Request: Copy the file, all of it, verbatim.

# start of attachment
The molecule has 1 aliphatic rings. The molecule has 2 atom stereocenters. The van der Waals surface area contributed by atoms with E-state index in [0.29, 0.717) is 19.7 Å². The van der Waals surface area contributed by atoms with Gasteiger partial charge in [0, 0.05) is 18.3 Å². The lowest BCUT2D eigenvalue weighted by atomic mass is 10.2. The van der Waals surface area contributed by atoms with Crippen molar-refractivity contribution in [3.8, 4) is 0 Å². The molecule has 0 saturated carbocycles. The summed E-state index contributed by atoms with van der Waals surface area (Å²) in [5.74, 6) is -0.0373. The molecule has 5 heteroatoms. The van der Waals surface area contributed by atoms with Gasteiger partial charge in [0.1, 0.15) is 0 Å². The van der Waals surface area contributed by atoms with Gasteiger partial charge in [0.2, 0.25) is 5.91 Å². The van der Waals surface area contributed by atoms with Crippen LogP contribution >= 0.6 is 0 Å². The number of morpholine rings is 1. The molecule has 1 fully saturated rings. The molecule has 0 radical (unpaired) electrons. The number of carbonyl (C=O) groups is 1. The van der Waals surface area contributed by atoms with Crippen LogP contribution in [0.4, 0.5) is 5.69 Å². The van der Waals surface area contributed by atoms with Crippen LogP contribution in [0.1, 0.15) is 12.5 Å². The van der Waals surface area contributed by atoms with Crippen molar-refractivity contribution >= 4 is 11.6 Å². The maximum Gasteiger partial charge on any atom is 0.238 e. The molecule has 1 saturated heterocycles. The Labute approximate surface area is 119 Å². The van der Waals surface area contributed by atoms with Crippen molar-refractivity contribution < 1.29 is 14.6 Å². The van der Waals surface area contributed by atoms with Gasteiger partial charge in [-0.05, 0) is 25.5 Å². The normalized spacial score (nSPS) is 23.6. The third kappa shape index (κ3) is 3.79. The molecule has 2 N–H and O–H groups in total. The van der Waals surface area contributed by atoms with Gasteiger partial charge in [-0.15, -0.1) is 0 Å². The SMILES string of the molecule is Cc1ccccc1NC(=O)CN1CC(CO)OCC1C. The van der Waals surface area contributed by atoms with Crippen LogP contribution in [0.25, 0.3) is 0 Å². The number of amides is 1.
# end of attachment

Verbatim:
The molecule has 1 aliphatic rings. The molecule has 2 atom stereocenters. The van der Waals surface area contributed by atoms with E-state index in [0.29, 0.717) is 19.7 Å². The van der Waals surface area contributed by atoms with Gasteiger partial charge in [0, 0.05) is 18.3 Å². The lowest BCUT2D eigenvalue weighted by atomic mass is 10.2. The van der Waals surface area contributed by atoms with Crippen molar-refractivity contribution in [3.8, 4) is 0 Å². The molecule has 0 saturated carbocycles. The summed E-state index contributed by atoms with van der Waals surface area (Å²) in [5.74, 6) is -0.0373. The molecule has 5 heteroatoms. The van der Waals surface area contributed by atoms with Gasteiger partial charge in [0.1, 0.15) is 0 Å². The van der Waals surface area contributed by atoms with Gasteiger partial charge in [0.2, 0.25) is 5.91 Å². The van der Waals surface area contributed by atoms with Crippen LogP contribution >= 0.6 is 0 Å². The number of morpholine rings is 1. The molecule has 1 fully saturated rings. The molecule has 0 radical (unpaired) electrons. The number of carbonyl (C=O) groups is 1. The van der Waals surface area contributed by atoms with Crippen LogP contribution in [0.4, 0.5) is 5.69 Å². The van der Waals surface area contributed by atoms with Crippen LogP contribution in [0.1, 0.15) is 12.5 Å². The van der Waals surface area contributed by atoms with Crippen molar-refractivity contribution >= 4 is 11.6 Å². The maximum Gasteiger partial charge on any atom is 0.238 e. The molecule has 1 saturated heterocycles. The Labute approximate surface area is 119 Å². The van der Waals surface area contributed by atoms with Crippen molar-refractivity contribution < 1.29 is 14.6 Å². The van der Waals surface area contributed by atoms with Gasteiger partial charge in [-0.05, 0) is 25.5 Å². The normalized spacial score (nSPS) is 23.6. The third kappa shape index (κ3) is 3.79. The molecule has 2 N–H and O–H groups in total. The van der Waals surface area contributed by atoms with Gasteiger partial charge in [-0.15, -0.1) is 0 Å². The SMILES string of the molecule is Cc1ccccc1NC(=O)CN1CC(CO)OCC1C. The van der Waals surface area contributed by atoms with Crippen LogP contribution in [0.25, 0.3) is 0 Å². The number of amides is 1.